Monday, November 30, 2009

Weighing in on Laura, two weeks too late

It’s too late to add anything new to the debate surrounding The Original of Laura.

The final (incomplete) work of Lolita author Vladimir Nabokov has been on book store shelves for more than two weeks now, and was a popular discussion topic for years before that.

The question amongst the literati is not if Laura is good or bad. In fact, it’s too far from finished to be anything more than interesting.

The question is should Laura even exist.

Nabokov asked the story, which only exists as 138 index cards with fragments of ideas scrawled upon them, be burnt after his death. The request in itself is not unusual. Franz Kafka asked his friend Max Brod to destroy his unfinished works. (Brod couldn’t bring himself to do it.) Nabokov even threatened to burn his classic Lolita, but his wife prevented him.

It was the same wife, Vera, who Nabokov charged with burning Laura after he died. She could not bring herself to do it. Nor could she bring herself to profit from it. The decision eventually fell to their son Dmitri Nabokov.

Dmitri doesn’t smell like a profiteer. He has protected the fidelity of his father’s work. He hasn’t sewn Vladimir’s words together into some revisionary piece as Hemingway’s grandson did. He has even included facsimiles of the index cards, so readers can sequence them in the order they think Vladimir intended.

Naturally, Dmitri’s decision to publish Laura has its critics.

Tom Stoppard said, “It’s perfectly straightforward: Nabokov wanted it burnt, so burn it ... At best, it’s natural curiosity – personally, I’d love to read Nabokov’s last work, but since he didn’t want me to read it, I won’t – and it’s hardly modest to make one’s own desire more important than his.”

Aleksandar Hemon compared Laura’s release to publishing someone’s grocery list.

No one can convince me that Vladimir Nabokov would be OK with the release of Laura, in this form or any other. As Hemon notes, Nabokov once wrote, “An artist should ruthlessly destroy his manuscripts after publication, lest they mislead academic mediocrities into thinking that it is possible to unravel the mysteries of genius by studying cancelled readings. In art, purpose and plan are nothing; only the results count.”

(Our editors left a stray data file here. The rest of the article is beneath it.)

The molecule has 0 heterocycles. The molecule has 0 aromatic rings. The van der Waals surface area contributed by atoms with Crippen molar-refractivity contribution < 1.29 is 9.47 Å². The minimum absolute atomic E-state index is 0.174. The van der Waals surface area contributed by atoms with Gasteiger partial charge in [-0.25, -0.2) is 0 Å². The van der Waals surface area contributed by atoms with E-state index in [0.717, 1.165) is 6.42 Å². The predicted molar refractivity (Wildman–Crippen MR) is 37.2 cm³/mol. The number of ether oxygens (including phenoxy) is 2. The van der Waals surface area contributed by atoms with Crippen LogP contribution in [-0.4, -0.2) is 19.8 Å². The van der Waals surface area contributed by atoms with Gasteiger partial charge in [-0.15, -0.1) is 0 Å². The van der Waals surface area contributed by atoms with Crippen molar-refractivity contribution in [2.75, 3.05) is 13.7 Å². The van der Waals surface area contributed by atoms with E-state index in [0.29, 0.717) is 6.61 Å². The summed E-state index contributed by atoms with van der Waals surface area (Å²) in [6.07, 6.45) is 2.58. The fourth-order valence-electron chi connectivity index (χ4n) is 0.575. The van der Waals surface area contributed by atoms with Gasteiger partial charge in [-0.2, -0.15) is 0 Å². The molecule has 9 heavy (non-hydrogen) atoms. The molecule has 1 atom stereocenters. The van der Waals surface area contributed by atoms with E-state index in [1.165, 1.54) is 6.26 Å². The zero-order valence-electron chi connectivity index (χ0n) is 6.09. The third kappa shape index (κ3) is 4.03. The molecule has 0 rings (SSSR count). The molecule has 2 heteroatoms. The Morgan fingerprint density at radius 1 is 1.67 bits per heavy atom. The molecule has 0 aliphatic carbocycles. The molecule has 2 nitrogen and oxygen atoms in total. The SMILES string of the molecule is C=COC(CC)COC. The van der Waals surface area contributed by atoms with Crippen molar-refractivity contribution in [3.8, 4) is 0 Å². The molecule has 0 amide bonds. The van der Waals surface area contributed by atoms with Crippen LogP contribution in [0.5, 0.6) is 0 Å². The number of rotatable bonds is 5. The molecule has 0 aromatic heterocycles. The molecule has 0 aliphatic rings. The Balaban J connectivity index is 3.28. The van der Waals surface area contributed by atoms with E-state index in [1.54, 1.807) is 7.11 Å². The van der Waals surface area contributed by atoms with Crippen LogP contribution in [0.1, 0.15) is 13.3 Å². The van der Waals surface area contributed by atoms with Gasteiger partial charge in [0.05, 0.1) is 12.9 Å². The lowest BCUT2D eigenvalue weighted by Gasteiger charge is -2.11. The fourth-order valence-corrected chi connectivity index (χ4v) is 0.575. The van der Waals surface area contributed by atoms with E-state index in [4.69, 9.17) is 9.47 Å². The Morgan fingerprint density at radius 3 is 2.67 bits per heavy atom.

But I wouldn’t criticize Dmitri Nabokov for his decision.

Dmitri said he chose not to burn Laura because “if it happens nobody will ever have a chance to read it.”

But I don’t think Dmitri did this for others. He did this for himself.

Perhaps, Dmitri could not live with the thought of burning Laura. It is, after all, much easier to give the order than to be the hatchet man.

Maybe it’s my agnostic nature, but I don’t think Vladimir Nabokov is looking up or down from his place in the afterlife and shaking his fist at Dmitri. Who cares what Vladimir Nabokov would think of Laura’s release? He is not here to think it.

Dmitri made a difficult decision, a decision that could not satisfy everyone. While it may have public ramifications, it was still a personal matter. This is a man trying to decide what to do with a piece of his father’s legacy. With all due respect to Hemon and Stoppard, this does not involve them.

-Jason Lea,


Monday, November 23, 2009

The Rhymes of the Ancient Mariner

Everything I know about poetry, I learned from hip-hop.

Without knowing it, I learned the figurative trope of antanaclasis. Same goes for kenning, metonymy and assonance.

Antanaclasis is when a person uses the same word twice, but the word’s meaning changes with each repitition.

For example, Vince Lombardi once said if someone isn’t fired with enthusiasm, they’ll be fired with enthusiasm.

Cam’ron taught me antanaclasis when he rapped, “Get him a Mauri flow, from the Mauri show/[Mess] around, y’all gonna be up on the Maury Show.”

In fact, Cam’ron’s entire style is derived from assonance and antanaclasis. Of course, I didn’t know that as a 17-year-old. I just knew he liked to repeat vowel sounds and words with different denotations. (No man has wrung more meaning from the words “China” and “white.”)

I knew that Pimp C was using “Whitney” and “Bobby” as slang for cocaine and marijuana, respectively. I didn’t know that scholars called that metonymy or that it’s a poetic technique that dates back to Sophocles.

No, I learned that when I read Book of Rhymes: The Poetics of Hip-Hop by Adam Bradley.

Bradley is an assistant professor of literature at Claremont McKenna College who earned his doctorate from Harvard University. He analyzes rap lyrics for their use of poetic techniques.

The associations Bradley makes are stunning but appropriate.

Just in the introduction, Bradley notes that Ice T’s “6 ‘N the Mornin’” uses the same cadence as Langston Hughes’s Sylvester’s Dying Bed.

Not impressed, you say. Everyone knows Hughes has influenced every “black” genre of American music since the blues.

OK, he also associates the tradition of kenning, in which two poets would compare their virtuosity by assuming cumulative titles, to the Smoothe da Hustler and Trigger tha Gambler hit “Broken Language.” Raekwon with James Baldwin. “Rapper’s Delight” and The Rime of the Ancient Mariner.

Bradley does it all in his Book of Rhymes; and, as silly as some of these juxtapositions seem, Bradley makes them work.

Book of Rhymes would best serve someone who loves hip-hop but doesn’t know poetry or vice-versa. Honestly, if someone is well-versed in both, Bradley’s text will be unnecessary.

-Jason Lea,